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David Eyges

David Eyges

Jazz cellists have a tough time getting heard. They often get lost in the mix on a crowded bandstand, and their performance schedules are frequently hampered by a delicate, costly instrument that doesn’t travel well. Ten years ago, David Eyges, who emerged in the late ’70s leading a string of cutting edge recordings with such loft music luminaries as Ronnie Boykins, Byard Lancaster and Sunny Murray, solved the problem simply and boldly-he went electric, buying the first electric cello made by the Vermont-based T.F. Barrett Company.

Eyges’ recent activities confirm that it was a solid move, artistically. In addition to a well-received solo set at the recent Environ 20th anniversary celebration at the Knitting Factory, three discs featuring the Manhattan School of Music-trained classical music defector gained critical acclaim last year: Modern Chant (Music Masters), with pianist Paul Bley and drummer Bruce Ditmas; Synergy (In + Out), with altoist Arthur Blythe and Ditmas; and Night Leaves (Brownstone), a duet program with pianist Jaki Byard. What is particularly impressive about the recordings, collectively, is the varied colors Eyges elicits from the no-body instrument.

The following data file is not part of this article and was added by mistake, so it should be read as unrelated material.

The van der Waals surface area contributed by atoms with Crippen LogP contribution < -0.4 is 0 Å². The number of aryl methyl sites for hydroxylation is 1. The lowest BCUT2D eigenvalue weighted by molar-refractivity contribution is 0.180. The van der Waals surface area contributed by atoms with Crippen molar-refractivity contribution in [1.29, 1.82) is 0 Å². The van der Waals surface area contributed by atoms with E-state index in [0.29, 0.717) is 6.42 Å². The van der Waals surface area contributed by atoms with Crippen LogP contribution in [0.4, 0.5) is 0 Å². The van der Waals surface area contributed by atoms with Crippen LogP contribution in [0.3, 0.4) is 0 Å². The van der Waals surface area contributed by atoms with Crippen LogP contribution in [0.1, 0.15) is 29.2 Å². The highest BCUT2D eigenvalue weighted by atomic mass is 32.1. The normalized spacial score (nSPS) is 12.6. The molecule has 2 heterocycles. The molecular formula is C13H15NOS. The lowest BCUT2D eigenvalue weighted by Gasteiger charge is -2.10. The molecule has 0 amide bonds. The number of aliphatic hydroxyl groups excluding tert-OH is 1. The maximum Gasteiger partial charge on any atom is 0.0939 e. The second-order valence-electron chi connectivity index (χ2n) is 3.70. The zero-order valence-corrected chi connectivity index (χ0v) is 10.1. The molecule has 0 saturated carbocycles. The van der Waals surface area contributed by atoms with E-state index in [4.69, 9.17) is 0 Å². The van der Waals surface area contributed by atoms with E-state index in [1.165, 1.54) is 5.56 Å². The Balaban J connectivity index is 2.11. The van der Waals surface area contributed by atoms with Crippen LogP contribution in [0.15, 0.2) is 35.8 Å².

“It gives me the flexibility to get a hard-edged sound, which is what I went for on Synergy, or a mellow sound that’s perfect for a lovely tune like Jaki’s ‘Waltz for Louise,'” Eyges recently remarked. “It also fulfilled two crucial needs for me: volume, because playing an acoustic instrument with a fierce drummer just doesn’t make it; and transportability, since I can safely put it in the baggage compartments of planes and trains.”

It also fits neatly in the back of Eyges’ car, which he recently drove to CIMP’s Spirit Room studio in Redwood, New York to record a duo album with Blythe. The just released Today’s Blues has the refreshing unforced intensity of country blues; again, Eyges’ subtlety with the electric instrument is noteworthy.

“I feel Arthur and I are reaching a level where we’re creating something akin to folk music,” Eyges reflected. “It’s about conveying a depth of feeling. Working with Jaki is the same; it’s about getting to the heart of the music.”

Originally Published